British Museum blog

Amara West 2012: excavating in the cemeteries


Mohammed Saad, Inspector, National Corporation of Antiquities and Museums, Sudan and Amara West Field School participant

I’m currently excavating a grave (317) in Cemetery D. It extends east-west and is around 2.5 metres in length, with a rather small shaft (only about 90cm long) leading to a small burial chamber around 1.2m wide. There are no remnants of a superstructure, and the roof of the chamber has been removed by surface erosion, where a scatter of schist stones suggests the grave was looted in ancient times.

Mohammed recording the location of the skeletons

Mohammed recording the location of the skeletons

We unearthed skeletal remains and some faience and shell beads scattered in windblown sand in the burial chamber, but below this we found another skeleton, undisturbed and intact. Among the most interesting things about this burial are the plant remains found associated with it, which when studied will tell us more about how the bodies were treated for burial. The individual is rested on the remains of matting made from plant material. Its colour ranges between light and dark grey, but it’s very soft and fragile. Wrappings of this kind have been found in other graves at Amara West, but rarely so well-preserved as in this case.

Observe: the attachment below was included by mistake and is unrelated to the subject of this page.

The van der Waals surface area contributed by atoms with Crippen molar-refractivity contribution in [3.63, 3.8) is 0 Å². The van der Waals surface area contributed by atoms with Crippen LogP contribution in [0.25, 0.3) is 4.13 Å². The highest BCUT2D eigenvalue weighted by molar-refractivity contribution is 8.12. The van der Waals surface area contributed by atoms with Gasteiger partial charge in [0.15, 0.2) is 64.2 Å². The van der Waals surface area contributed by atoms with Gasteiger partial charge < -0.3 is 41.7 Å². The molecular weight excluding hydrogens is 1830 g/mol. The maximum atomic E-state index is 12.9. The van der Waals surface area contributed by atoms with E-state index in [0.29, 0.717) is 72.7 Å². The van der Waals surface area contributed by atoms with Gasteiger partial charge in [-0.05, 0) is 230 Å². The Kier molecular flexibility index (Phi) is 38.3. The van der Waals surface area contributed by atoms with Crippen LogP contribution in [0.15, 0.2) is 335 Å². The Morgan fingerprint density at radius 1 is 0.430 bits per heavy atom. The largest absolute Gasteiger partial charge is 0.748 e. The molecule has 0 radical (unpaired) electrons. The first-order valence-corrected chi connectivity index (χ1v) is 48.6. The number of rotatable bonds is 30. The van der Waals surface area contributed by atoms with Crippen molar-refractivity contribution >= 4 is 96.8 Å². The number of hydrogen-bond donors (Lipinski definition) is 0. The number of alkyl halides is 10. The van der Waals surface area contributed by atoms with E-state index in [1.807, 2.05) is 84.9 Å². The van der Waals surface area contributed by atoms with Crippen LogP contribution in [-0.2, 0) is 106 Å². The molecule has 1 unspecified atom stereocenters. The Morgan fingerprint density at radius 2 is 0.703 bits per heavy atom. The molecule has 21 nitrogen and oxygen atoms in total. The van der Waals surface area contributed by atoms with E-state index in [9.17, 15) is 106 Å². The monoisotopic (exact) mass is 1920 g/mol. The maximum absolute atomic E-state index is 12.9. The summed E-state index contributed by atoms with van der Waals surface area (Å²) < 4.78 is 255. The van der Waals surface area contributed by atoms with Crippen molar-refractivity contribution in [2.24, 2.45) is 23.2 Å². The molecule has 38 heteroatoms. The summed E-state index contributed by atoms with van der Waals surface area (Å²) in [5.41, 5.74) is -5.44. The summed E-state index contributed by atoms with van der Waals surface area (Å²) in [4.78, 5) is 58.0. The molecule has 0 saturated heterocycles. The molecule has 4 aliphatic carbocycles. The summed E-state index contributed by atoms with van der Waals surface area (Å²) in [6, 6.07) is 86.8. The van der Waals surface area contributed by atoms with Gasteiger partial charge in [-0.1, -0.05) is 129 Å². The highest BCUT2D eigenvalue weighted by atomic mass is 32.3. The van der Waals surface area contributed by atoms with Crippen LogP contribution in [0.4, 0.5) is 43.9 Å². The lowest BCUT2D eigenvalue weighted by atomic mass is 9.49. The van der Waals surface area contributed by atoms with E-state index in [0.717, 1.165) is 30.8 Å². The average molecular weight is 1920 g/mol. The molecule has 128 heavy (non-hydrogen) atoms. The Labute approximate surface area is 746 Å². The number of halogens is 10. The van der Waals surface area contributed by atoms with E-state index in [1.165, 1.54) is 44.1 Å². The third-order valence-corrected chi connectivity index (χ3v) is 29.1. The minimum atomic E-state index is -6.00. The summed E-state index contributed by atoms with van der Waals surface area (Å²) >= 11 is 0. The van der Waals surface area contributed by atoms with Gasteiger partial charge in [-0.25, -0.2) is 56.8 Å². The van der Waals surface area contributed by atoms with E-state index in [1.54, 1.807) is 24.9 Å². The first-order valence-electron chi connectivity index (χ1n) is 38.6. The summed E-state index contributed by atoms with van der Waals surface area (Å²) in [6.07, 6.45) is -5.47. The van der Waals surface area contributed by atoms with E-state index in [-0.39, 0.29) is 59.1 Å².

Lower burial with ceramic vessels placed by the head

Lower burial with ceramic vessels placed by the head

Directly underlying this skeleton, I found another one. This time, it was a completely intact adult male with a bad fracture to one of the bones of the left hand, and covered in the same kind of matting. There were also some objects buried alongside him: a shallow bowl and a small jar, which we think might date to the New Kingdom period, or shortly afterwards.

Find out more about the Amara West research project

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The next gallery in our #MuseumOfTheFuture series is Room 68, the Citi Money Gallery. The history of money can be traced back over 4,000 years. During this time, currency has taken many different forms, from coins to banknotes, shells to mobile phones.
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Objects on display in Room 67 date from prehistory to the present day and include ceramics, metalwork, sculpture, painting, screen-printed books and illuminated manuscripts.
A reconstruction of a traditional sarangbang, or scholar’s study, is also on display and was built by contemporary Korean craftsmen. This is Room 66, Ethiopia and Coptic Egypt. It's the next gallery space in our #MuseumOfTheFuture series.
By the 4th century AD, Christianity was flourishing in both Egypt and Ethiopia. Christian Egyptians became known as the Copts (from the Greek name for Egyptians) and the church maintained strong links with its Ethiopian counterparts. Since antiquity, Ethiopia had been a major trade route, linking Egypt and the Mediterranean with India and the Far East.
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#history #art #artist #Paris
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